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Exploring early adolescents’ evaluation of academic and commercial online resources related to health

Abstract

This study assessed the ability of 426 students (ages 12–13) to critically evaluate two types of online locations on health issues: an academic resource and a commercial resource. The results indicated limited evaluation abilities, especially for the commercial resource, and only a small, partial association with prior stance and offline reading ability. Only about half (51.4%) of the students questioned the credibility of the commercial online resource and only about 19% of the students showed an ability to fully recognize commercial bias. Wide variation existed in students’ ability to evaluate online information, as approximately one-fourth of the students performed poorly when evaluating the overall credibility of both online resources and one-fourth performed well. Logistic regression models showed that offline reading skills accounted for only 8.8% of the variance for the academic online resource and 15.1% of that for the commercial resource. No association appeared between evaluation and background knowledge, although an association with prior stance was observed for each online resource. The results are discussed in light of previous research and the need to pay greater attention to the critical evaluation of online resources during classroom instruction.

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Acknowledgements

This work was supported by the Academy of Finland (No. 274022). We are also grateful to Sini Hjelm, Sonja Tiri and Paula Rahkonen for their valuable work with the data collection and data management.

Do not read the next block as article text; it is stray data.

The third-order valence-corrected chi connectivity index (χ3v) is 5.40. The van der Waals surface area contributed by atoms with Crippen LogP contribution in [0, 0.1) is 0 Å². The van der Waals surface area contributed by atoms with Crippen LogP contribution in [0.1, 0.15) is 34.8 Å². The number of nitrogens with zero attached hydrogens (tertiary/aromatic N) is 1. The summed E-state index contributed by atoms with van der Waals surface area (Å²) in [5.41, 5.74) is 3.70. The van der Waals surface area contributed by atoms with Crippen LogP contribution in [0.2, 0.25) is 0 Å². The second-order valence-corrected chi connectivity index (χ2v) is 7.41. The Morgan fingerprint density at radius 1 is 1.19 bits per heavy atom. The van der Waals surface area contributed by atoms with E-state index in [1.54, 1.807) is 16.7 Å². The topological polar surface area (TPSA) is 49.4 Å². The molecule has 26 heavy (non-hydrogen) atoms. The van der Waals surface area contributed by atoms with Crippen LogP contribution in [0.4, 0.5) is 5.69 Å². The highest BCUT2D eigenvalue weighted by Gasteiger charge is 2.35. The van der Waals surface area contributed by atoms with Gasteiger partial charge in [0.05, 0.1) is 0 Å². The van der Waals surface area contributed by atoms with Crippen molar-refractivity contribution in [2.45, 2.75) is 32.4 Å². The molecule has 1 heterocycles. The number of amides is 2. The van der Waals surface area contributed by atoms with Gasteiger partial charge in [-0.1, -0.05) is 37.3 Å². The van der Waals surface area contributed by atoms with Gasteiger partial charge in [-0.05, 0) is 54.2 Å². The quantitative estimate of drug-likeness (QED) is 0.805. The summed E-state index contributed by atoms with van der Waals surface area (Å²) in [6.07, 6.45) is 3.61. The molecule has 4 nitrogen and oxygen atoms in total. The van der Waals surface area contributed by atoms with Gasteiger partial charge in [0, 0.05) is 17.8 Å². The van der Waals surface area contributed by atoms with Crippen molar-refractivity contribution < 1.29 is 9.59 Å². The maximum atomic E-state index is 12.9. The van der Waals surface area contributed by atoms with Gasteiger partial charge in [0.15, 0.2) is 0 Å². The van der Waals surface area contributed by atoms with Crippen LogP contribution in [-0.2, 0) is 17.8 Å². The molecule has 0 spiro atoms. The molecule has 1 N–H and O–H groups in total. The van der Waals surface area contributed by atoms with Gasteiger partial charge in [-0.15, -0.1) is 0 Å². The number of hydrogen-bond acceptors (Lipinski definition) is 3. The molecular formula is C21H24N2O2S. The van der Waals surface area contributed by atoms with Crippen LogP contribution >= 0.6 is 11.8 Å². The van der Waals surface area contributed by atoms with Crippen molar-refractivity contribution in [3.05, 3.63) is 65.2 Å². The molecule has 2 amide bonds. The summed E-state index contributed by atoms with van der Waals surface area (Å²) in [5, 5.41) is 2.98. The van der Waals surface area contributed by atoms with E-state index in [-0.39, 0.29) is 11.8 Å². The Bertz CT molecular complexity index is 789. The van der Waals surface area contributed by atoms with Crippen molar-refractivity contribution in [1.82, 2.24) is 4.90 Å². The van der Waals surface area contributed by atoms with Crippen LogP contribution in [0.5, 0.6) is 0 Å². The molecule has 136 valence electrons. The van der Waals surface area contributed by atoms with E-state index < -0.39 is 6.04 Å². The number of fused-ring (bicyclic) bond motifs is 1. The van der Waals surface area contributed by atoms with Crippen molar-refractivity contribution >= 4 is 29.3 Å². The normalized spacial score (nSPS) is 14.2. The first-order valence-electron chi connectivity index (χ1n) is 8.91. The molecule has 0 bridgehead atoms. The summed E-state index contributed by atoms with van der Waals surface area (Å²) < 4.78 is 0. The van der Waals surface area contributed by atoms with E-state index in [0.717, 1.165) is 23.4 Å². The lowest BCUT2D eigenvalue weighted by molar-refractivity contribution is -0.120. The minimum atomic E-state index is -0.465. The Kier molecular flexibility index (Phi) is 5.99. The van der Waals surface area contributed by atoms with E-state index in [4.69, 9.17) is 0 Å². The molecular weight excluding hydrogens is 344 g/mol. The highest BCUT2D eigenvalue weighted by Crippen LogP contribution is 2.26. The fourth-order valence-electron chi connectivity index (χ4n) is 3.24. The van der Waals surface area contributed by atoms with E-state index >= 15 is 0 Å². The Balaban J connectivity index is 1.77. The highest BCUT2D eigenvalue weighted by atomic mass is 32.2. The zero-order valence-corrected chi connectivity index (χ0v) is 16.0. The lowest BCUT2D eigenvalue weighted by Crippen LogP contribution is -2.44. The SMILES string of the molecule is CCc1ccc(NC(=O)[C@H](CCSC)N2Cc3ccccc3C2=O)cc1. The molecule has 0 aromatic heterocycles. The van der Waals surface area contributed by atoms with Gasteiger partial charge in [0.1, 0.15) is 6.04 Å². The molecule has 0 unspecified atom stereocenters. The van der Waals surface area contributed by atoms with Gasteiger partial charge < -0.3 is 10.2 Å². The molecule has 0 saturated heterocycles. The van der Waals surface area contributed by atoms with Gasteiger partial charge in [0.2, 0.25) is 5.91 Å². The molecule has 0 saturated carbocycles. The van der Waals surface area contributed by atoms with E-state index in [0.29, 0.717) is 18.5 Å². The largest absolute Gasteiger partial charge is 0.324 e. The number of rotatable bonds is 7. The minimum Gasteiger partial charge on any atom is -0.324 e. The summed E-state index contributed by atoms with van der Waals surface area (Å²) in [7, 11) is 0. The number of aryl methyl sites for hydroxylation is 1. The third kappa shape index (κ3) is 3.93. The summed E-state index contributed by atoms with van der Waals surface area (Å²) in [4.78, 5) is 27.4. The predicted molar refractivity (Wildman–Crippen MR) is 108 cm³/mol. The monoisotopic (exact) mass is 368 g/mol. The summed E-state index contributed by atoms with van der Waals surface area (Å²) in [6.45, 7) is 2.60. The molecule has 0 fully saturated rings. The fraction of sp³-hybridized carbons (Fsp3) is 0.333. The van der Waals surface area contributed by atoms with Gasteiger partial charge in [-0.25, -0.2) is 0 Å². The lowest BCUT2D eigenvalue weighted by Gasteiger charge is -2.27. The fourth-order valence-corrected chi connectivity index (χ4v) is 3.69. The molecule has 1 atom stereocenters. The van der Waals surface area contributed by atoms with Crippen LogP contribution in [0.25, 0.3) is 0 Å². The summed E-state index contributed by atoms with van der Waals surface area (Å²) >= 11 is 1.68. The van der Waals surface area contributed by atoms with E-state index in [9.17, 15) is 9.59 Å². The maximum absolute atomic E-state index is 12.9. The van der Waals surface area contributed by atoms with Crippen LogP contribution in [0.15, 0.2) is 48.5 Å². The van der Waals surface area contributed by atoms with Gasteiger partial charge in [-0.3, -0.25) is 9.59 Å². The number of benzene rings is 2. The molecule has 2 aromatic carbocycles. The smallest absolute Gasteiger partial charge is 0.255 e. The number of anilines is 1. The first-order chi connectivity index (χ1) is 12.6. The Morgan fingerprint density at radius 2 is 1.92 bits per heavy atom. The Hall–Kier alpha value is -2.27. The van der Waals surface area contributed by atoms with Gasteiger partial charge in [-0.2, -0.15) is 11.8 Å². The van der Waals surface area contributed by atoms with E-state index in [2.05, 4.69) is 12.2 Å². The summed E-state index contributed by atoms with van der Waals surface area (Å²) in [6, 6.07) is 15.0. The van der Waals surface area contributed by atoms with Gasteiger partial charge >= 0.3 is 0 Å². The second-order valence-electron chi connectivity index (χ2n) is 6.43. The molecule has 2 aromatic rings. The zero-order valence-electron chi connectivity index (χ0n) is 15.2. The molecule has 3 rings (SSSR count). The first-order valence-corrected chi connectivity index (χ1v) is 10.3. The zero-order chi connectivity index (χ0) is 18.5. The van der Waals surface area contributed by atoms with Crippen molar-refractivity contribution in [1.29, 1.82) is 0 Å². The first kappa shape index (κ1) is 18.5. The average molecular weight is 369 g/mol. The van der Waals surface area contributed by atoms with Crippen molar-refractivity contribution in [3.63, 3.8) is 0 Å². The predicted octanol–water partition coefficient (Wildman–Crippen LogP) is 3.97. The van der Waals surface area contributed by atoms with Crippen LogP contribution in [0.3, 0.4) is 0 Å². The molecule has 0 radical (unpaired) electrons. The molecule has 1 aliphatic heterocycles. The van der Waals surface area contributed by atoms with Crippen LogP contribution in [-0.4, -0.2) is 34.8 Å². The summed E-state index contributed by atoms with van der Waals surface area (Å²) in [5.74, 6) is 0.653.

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Correspondence to Carita Kiili.

Appendices

Appendix 1

See Fig. 3.

Fig. 3
figure3

A screen shot of the academic resource that was created for this study. Note The numbers in circles refer to the elements that were available to inform students in their credibility evaluation (1 = affiliation; 2 = author and her position; 3 = sources used). These numbers were not visible to the students

Appendix 2

See Fig. 4.

Fig. 4
figure4

A screen shot of the commercial online resource that was created for this study. Note The numbers in circles refer to the elements that were available to students to inform their credibility evaluation (1 = affiliation; 2 = author and her position). These numbers were not visible to the students

Appendix 3

See Table 8.

Table 8 Means, standard deviations, and pairwise comparisons of evaluation performance by stance groups

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Kiili, C., Leu, D.J., Marttunen, M. et al. Exploring early adolescents’ evaluation of academic and commercial online resources related to health. Read Writ 31, 533–557 (2018). https://doi.org/10.1007/s11145-017-9797-2

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Keywords

  • Evaluation
  • Online reading
  • Digital literacy
  • Adolescents
  • Critical reading